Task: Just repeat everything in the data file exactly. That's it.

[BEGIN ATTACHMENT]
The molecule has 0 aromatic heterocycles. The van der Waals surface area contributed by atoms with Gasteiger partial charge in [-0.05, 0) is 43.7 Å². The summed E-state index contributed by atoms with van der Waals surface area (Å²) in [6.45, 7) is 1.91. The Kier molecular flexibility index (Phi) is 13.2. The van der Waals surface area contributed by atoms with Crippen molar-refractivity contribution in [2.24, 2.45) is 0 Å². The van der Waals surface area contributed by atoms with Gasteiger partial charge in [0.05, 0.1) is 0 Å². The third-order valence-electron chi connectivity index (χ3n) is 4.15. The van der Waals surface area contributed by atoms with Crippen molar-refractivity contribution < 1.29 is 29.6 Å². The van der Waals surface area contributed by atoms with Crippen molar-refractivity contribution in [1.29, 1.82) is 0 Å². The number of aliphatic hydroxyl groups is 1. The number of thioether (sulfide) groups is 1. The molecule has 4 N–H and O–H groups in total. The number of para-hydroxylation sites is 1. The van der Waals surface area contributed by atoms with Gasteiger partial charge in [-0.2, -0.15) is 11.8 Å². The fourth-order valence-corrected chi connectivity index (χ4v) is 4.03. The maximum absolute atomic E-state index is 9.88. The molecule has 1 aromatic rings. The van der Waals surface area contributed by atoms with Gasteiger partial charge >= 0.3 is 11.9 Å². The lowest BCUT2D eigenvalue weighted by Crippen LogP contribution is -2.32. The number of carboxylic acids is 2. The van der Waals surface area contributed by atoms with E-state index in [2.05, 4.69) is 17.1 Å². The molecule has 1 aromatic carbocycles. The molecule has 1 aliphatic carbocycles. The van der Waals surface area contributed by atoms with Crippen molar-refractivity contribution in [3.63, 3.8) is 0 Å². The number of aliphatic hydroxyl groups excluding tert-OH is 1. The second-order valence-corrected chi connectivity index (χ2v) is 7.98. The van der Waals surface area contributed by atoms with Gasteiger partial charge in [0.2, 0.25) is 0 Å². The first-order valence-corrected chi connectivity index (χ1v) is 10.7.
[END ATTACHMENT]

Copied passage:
The molecule has 0 aromatic heterocycles. The van der Waals surface area contributed by atoms with Gasteiger partial charge in [-0.05, 0) is 43.7 Å². The summed E-state index contributed by atoms with van der Waals surface area (Å²) in [6.45, 7) is 1.91. The Kier molecular flexibility index (Phi) is 13.2. The van der Waals surface area contributed by atoms with Crippen molar-refractivity contribution in [2.24, 2.45) is 0 Å². The van der Waals surface area contributed by atoms with Gasteiger partial charge in [0.05, 0.1) is 0 Å². The third-order valence-electron chi connectivity index (χ3n) is 4.15. The van der Waals surface area contributed by atoms with Crippen molar-refractivity contribution < 1.29 is 29.6 Å². The van der Waals surface area contributed by atoms with Crippen molar-refractivity contribution in [1.29, 1.82) is 0 Å². The number of aliphatic hydroxyl groups is 1. The number of thioether (sulfide) groups is 1. The molecule has 4 N–H and O–H groups in total. The number of para-hydroxylation sites is 1. The van der Waals surface area contributed by atoms with Gasteiger partial charge in [-0.2, -0.15) is 11.8 Å². The fourth-order valence-corrected chi connectivity index (χ4v) is 4.03. The maximum absolute atomic E-state index is 9.88. The molecule has 1 aromatic rings. The van der Waals surface area contributed by atoms with Gasteiger partial charge >= 0.3 is 11.9 Å². The lowest BCUT2D eigenvalue weighted by Crippen LogP contribution is -2.32. The number of carboxylic acids is 2. The van der Waals surface area contributed by atoms with E-state index in [2.05, 4.69) is 17.1 Å². The molecule has 1 aromatic carbocycles. The molecule has 1 aliphatic carbocycles. The van der Waals surface area contributed by atoms with Crippen molar-refractivity contribution in [3.63, 3.8) is 0 Å². The number of aliphatic hydroxyl groups excluding tert-OH is 1. The second-order valence-corrected chi connectivity index (χ2v) is 7.98. The van der Waals surface area contributed by atoms with Gasteiger partial charge in [0.2, 0.25) is 0 Å². The first-order valence-corrected chi connectivity index (χ1v) is 10.7.